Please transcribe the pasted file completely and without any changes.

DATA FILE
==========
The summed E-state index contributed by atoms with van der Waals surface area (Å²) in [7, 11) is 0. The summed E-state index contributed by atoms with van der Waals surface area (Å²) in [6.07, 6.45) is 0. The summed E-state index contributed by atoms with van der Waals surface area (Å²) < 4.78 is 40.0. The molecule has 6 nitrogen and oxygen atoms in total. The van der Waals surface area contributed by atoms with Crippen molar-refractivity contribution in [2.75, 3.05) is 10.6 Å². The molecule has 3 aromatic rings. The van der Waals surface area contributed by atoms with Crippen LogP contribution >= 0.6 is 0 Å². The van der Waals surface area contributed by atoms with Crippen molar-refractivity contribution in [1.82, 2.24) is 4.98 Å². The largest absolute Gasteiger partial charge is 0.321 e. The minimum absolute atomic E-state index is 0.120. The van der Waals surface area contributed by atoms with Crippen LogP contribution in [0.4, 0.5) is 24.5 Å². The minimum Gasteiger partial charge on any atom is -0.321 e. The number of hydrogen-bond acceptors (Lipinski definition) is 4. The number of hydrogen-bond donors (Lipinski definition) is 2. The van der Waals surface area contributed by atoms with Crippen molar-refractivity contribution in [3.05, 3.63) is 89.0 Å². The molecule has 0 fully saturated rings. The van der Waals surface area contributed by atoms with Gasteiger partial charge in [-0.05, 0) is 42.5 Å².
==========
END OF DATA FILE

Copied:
The summed E-state index contributed by atoms with van der Waals surface area (Å²) in [7, 11) is 0. The summed E-state index contributed by atoms with van der Waals surface area (Å²) in [6.07, 6.45) is 0. The summed E-state index contributed by atoms with van der Waals surface area (Å²) < 4.78 is 40.0. The molecule has 6 nitrogen and oxygen atoms in total. The van der Waals surface area contributed by atoms with Crippen molar-refractivity contribution in [2.75, 3.05) is 10.6 Å². The molecule has 3 aromatic rings. The van der Waals surface area contributed by atoms with Crippen LogP contribution >= 0.6 is 0 Å². The van der Waals surface area contributed by atoms with Crippen molar-refractivity contribution in [1.82, 2.24) is 4.98 Å². The largest absolute Gasteiger partial charge is 0.321 e. The minimum absolute atomic E-state index is 0.120. The van der Waals surface area contributed by atoms with Crippen LogP contribution in [0.4, 0.5) is 24.5 Å². The minimum Gasteiger partial charge on any atom is -0.321 e. The number of hydrogen-bond acceptors (Lipinski definition) is 4. The number of hydrogen-bond donors (Lipinski definition) is 2. The van der Waals surface area contributed by atoms with Crippen molar-refractivity contribution in [3.05, 3.63) is 89.0 Å². The molecule has 0 fully saturated rings. The van der Waals surface area contributed by atoms with Gasteiger partial charge in [-0.05, 0) is 42.5 Å².